It’s May, and with the school year coming to a close, college seniors across the country are preparing to say goodbye to their university years and enter the real world.
Commencement is a tradition held at just about every college and university in the US, but some schools like to take the pomp and circumstance to the next level with fun and funky graduation traditions of their own. At these schools, there’s more to graduation than a cap, gown, and a short walk across the stage.
Here are five of Dr. Kat’s favorite schools with fun graduation traditions.
University of Notre Dame, Notre Dame, IN
It’s not uncommon for graduating students to decorate their mortarboards when it comes time to graduate. The architecture students at the University of Notre Dame, however, take graduation cap decor to the next level.
Upon graduation from the School of Architecture, students decorate their caps with model buildings. From skyscrapers and bridges, to monuments and Ferris wheels, there’s no limit to the crazy cap embellishments. With a city of model buildings sitting on the heads of recent grads, the university can’t risk having these outrageous caps block the view of other students, so the architecture students usually have to sit in the back rows during the commencement ceremony. But it’s a small price to pay for some impressive cap decorations.
The University of Notre Dame, located in Notre Dame, IN, is a private research university with an undergraduate enrollment of just over 8,000. Notre Dame is very selective, accepting only 20.7% of applicants for the Class of 2018.
Smith College, Northampton, MA
Most graduates walk away from commencement with a diploma. At Smith College in Massachusetts, however, the diplomas newly minted alumnae receive is usually not their own.
The Diploma Circle is a tradition that many Smith graduates look forward to and dates back to 1911. After the commencement ceremony, graduates form a large circle and pass around diplomas. Once they come across their own diploma, they drop out of the circle. The tradition usually takes a few minutes before everyone has her own diploma and can then join family and friends for celebration.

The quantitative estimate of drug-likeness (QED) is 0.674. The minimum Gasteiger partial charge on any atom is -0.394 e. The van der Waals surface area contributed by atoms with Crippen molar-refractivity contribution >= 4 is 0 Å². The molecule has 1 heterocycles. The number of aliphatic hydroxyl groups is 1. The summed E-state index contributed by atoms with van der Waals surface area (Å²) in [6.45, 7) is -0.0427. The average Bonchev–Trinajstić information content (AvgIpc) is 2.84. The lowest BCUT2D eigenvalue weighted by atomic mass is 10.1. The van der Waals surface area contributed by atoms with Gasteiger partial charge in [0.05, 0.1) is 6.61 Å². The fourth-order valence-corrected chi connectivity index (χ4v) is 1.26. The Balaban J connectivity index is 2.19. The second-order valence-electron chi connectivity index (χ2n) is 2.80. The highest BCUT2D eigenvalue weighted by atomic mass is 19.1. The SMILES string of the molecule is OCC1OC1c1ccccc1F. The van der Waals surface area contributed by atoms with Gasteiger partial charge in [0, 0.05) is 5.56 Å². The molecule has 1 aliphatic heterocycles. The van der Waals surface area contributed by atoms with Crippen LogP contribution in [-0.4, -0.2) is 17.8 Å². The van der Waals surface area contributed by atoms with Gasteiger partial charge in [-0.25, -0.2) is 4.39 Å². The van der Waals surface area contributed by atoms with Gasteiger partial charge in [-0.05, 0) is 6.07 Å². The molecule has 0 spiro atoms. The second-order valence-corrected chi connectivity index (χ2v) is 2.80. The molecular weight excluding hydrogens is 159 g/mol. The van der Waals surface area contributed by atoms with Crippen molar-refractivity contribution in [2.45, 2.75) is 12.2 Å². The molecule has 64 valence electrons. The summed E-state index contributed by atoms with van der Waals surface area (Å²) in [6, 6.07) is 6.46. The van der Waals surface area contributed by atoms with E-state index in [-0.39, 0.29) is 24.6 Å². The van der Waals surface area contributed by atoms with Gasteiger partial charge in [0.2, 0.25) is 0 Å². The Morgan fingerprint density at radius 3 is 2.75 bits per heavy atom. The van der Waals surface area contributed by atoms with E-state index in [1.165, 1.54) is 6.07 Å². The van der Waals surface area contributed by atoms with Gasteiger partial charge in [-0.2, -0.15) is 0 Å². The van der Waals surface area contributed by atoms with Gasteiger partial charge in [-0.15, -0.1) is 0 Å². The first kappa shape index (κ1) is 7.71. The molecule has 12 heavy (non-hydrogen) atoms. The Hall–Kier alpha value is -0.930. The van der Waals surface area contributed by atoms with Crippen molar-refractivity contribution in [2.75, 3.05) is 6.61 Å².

Founded in 1871, Smith College is a private, women’s liberal arts college with an undergraduate enrollment of 2,600. Smith College is the largest of the Seven Sisters, and is the first women’s college to grant its own undergraduate degree in engineering.
Hamilton College, Clinton, NY
What started as a silent protest after Hamilton College absorbed Kirkland College, a small all-women’s liberal arts college, has become a tribute to the former academic institution.
Graduates from Hamilton carry green apples, the symbol of Kirkland, into the commencement ceremony, often placing them on the podium or handing them to the school’s president before receiving their diplomas. Female graduates also wear green apple pins during the ceremony.
Located in Clinton, NY, Hamilton College is a private, liberal arts college with an undergraduate enrollment of just over 1,800. Founded in 1793 as an all-boys’ school, it was chartered as Hamilton College in 1812 and became coeducational in 1978 after merging with Kirkland College.
Warren Wilson College, Swannanoa, NC
Graduation typically marks the end of an education and the beginning of a new chapter in a student’s life. College prepares gradates to make their mark on the world career-wise, but at Warren Wilson College in North Carolina, students are also given the opportunity to physically make an impact.
When receiving their diplomas at graduation, students are also given a tree seedling, usually a hemlock sapling, to plant away from campus. Not only is it beneficial to the environment, as Warren Wilson is known for its commitment to green living, but it also symbolizes a new beginning and represents the mark a graduate will leave on the world as a Warren Wilson alumnus.
Located outside of Asheville, NC, Warren Wilson is a private liberal arts college with an undergraduate enrollment of just around 1,000. Known for its commitment to service and hands-on learning, all of the school’s students must complete 100 hours of community service over four years and 15 hours a week on a university-sponsored work crew in order to graduate.
Rhodes College, Memphis, TN
Many schools have campus superstitions that span the history of the institutions, and one at Rhodes College in Memphis, TN is rumored to determine whether or not a student will graduate.
The legend states that if an undergraduate steps on the college seal located in the Cloister of Palmer Hall, he or she won’t graduate on time, if at all. While it seems silly, students choose to avoid tempting fate by steering clear of the seal. Graduating seniors, after four years of heeding superstition, are then allowed to cross the seal during commencement. This symbolizes the end of their time at Rhodes, and for many is a small reward for remaining diligent.
Located in the heart of Memphis, TN, Rhodes College is a private liberal arts college with an undergraduate enrollment of just under 2,000. The school offers over 50 majors and minors, 100 student clubs and organizations, and more than 80% of Rhodes students participate in community service initiatives.
It may be graduation season, but it’s never too early for underclassmen in high school to think about where they will earn their diploma. If you need help establishing your admissions goals or building a balanced college list, contact us today for more information on how our team of expert counselors can help you.